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Answer was found thanks to Sam Gould, who contacted me directly via email. Click on the Configuration Editor at the Server / Machine level Select on the Dropdown List and expand the System.applicationHost select the sites setting Click on the … button under the Collections section Select the concerned website and make the ...


1

Having code and content managed, promoted, and deployed to all servers is a far better solution to setting up a 2-way-sync. Consider deploying server assets to all servers in your pool, rather than updating on one server, and counting on a sync/replication, or managing a sharing filesystem. This allows you to keep your content/code managed separately, so ...


1

Multiple options / solutions come to my mind: NFS: Network File System (NFS) is a distributed file system protocol originally developed by Sun Microsystems in 1984,[1] allowing a user on a client computer to access files over a computer network much like local storage is accessed. DRBD aka Distributed Replicated Block Device: DRBD® software is a ...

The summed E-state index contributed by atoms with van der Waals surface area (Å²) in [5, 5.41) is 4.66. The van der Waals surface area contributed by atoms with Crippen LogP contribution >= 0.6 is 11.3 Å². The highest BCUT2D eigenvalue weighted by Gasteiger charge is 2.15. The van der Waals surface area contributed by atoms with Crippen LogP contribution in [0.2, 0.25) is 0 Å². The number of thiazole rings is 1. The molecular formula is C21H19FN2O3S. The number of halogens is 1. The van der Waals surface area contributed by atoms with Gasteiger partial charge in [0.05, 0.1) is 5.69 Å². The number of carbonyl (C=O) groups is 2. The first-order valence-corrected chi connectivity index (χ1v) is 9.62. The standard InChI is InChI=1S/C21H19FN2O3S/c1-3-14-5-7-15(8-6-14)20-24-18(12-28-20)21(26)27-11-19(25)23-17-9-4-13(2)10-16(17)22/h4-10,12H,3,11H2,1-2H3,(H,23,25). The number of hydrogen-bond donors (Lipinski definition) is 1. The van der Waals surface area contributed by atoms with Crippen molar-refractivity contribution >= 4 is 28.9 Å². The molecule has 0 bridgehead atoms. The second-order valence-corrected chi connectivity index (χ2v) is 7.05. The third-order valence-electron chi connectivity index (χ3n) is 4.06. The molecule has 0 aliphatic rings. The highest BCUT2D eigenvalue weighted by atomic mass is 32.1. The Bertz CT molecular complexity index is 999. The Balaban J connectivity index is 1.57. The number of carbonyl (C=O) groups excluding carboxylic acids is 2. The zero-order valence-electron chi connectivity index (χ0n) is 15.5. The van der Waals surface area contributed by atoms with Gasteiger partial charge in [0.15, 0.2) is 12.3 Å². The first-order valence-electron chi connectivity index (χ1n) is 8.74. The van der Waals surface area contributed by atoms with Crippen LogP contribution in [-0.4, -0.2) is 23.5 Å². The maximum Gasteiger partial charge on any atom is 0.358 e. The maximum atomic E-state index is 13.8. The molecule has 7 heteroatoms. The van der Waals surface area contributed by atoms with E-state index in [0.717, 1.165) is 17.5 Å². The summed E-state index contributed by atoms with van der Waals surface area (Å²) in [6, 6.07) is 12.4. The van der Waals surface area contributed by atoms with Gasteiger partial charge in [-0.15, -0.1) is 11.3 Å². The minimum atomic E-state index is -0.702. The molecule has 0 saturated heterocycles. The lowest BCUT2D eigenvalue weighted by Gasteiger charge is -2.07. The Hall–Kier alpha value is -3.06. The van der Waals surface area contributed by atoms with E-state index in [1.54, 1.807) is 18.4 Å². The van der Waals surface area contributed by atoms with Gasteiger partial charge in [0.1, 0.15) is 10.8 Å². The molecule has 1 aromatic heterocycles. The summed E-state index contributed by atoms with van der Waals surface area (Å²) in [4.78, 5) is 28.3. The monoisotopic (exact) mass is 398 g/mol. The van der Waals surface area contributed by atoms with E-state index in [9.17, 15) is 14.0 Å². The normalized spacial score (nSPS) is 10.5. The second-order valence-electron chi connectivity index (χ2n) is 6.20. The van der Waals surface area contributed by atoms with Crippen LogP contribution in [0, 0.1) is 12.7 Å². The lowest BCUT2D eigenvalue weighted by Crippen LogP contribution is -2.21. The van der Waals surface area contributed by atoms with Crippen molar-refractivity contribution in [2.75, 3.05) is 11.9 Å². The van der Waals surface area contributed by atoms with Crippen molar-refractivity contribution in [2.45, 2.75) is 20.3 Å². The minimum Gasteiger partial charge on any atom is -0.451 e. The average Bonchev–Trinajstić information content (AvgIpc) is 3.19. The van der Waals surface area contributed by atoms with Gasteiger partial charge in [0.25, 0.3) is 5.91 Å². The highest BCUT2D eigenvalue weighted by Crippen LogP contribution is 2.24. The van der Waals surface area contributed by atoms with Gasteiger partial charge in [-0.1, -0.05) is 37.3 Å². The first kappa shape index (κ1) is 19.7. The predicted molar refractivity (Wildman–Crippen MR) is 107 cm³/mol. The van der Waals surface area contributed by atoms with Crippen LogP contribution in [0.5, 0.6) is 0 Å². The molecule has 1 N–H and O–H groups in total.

0

Using packet based equal cost balancing does not work with GRE as it will introduce reordering in the packet streams and break them. You seem to actually want a conntrack-based multipath routing which can be easily configured on any linux-based router/firewall. Multipath routing based on IP addresses is even simpler in configuration.